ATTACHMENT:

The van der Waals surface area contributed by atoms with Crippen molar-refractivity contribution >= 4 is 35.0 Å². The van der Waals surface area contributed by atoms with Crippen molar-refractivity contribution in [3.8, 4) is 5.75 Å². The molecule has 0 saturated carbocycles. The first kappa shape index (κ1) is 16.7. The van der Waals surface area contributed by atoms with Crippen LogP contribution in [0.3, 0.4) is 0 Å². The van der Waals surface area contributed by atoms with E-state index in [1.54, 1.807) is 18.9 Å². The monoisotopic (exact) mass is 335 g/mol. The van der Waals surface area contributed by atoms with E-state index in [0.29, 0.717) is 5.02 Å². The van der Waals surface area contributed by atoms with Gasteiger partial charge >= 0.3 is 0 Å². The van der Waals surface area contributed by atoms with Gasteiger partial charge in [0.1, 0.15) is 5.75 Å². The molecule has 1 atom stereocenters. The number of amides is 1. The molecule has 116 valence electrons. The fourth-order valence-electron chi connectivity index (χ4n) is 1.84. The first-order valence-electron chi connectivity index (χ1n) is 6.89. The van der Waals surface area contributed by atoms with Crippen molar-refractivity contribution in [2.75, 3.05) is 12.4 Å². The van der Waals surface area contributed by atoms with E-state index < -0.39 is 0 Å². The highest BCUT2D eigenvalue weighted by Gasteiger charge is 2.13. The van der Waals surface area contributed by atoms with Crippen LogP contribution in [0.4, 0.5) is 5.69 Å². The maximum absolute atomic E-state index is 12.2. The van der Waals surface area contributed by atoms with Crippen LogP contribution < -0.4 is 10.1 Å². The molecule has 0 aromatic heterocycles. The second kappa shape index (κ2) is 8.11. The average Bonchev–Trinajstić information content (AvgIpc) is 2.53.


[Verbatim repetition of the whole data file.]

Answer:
The van der Waals surface area contributed by atoms with Crippen molar-refractivity contribution >= 4 is 35.0 Å². The van der Waals surface area contributed by atoms with Crippen molar-refractivity contribution in [3.8, 4) is 5.75 Å². The molecule has 0 saturated carbocycles. The first kappa shape index (κ1) is 16.7. The van der Waals surface area contributed by atoms with Crippen LogP contribution in [0.3, 0.4) is 0 Å². The van der Waals surface area contributed by atoms with E-state index in [1.54, 1.807) is 18.9 Å². The monoisotopic (exact) mass is 335 g/mol. The van der Waals surface area contributed by atoms with E-state index in [0.29, 0.717) is 5.02 Å². The van der Waals surface area contributed by atoms with Gasteiger partial charge >= 0.3 is 0 Å². The van der Waals surface area contributed by atoms with Gasteiger partial charge in [0.1, 0.15) is 5.75 Å². The molecule has 1 atom stereocenters. The number of amides is 1. The molecule has 116 valence electrons. The fourth-order valence-electron chi connectivity index (χ4n) is 1.84. The first-order valence-electron chi connectivity index (χ1n) is 6.89. The van der Waals surface area contributed by atoms with Crippen molar-refractivity contribution in [2.75, 3.05) is 12.4 Å². The van der Waals surface area contributed by atoms with E-state index < -0.39 is 0 Å². The highest BCUT2D eigenvalue weighted by Gasteiger charge is 2.13. The van der Waals surface area contributed by atoms with Crippen LogP contribution in [0.4, 0.5) is 5.69 Å². The maximum absolute atomic E-state index is 12.2. The van der Waals surface area contributed by atoms with Crippen LogP contribution < -0.4 is 10.1 Å². The molecule has 0 aromatic heterocycles. The second kappa shape index (κ2) is 8.11. The average Bonchev–Trinajstić information content (AvgIpc) is 2.53.